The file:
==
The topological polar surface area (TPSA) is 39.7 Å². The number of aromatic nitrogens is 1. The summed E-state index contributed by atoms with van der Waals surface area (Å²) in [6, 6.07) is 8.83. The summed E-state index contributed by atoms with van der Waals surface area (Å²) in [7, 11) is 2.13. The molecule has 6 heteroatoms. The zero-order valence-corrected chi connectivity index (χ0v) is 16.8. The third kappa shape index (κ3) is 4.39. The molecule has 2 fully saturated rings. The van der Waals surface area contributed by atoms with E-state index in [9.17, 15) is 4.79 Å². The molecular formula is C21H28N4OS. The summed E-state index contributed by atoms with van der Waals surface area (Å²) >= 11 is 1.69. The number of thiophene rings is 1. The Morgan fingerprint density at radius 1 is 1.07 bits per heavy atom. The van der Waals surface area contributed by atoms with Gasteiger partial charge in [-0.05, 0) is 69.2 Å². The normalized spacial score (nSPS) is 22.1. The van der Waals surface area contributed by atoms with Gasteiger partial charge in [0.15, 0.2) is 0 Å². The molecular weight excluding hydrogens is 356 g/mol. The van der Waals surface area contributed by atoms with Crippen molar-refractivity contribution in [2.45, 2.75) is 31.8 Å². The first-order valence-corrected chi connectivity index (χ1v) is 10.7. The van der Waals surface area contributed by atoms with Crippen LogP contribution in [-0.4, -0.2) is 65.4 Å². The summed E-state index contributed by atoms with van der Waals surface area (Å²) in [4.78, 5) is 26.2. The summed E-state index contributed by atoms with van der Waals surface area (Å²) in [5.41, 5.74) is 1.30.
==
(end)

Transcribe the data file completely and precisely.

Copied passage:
The topological polar surface area (TPSA) is 39.7 Å². The number of aromatic nitrogens is 1. The summed E-state index contributed by atoms with van der Waals surface area (Å²) in [6, 6.07) is 8.83. The summed E-state index contributed by atoms with van der Waals surface area (Å²) in [7, 11) is 2.13. The molecule has 6 heteroatoms. The zero-order valence-corrected chi connectivity index (χ0v) is 16.8. The third kappa shape index (κ3) is 4.39. The molecule has 2 fully saturated rings. The van der Waals surface area contributed by atoms with E-state index in [9.17, 15) is 4.79 Å². The molecular formula is C21H28N4OS. The summed E-state index contributed by atoms with van der Waals surface area (Å²) >= 11 is 1.69. The number of thiophene rings is 1. The Morgan fingerprint density at radius 1 is 1.07 bits per heavy atom. The van der Waals surface area contributed by atoms with Gasteiger partial charge in [-0.05, 0) is 69.2 Å². The normalized spacial score (nSPS) is 22.1. The van der Waals surface area contributed by atoms with Gasteiger partial charge in [0.15, 0.2) is 0 Å². The molecular weight excluding hydrogens is 356 g/mol. The van der Waals surface area contributed by atoms with Crippen molar-refractivity contribution in [2.45, 2.75) is 31.8 Å². The first-order valence-corrected chi connectivity index (χ1v) is 10.7. The van der Waals surface area contributed by atoms with Crippen LogP contribution in [-0.4, -0.2) is 65.4 Å². The summed E-state index contributed by atoms with van der Waals surface area (Å²) in [4.78, 5) is 26.2. The summed E-state index contributed by atoms with van der Waals surface area (Å²) in [5.41, 5.74) is 1.30.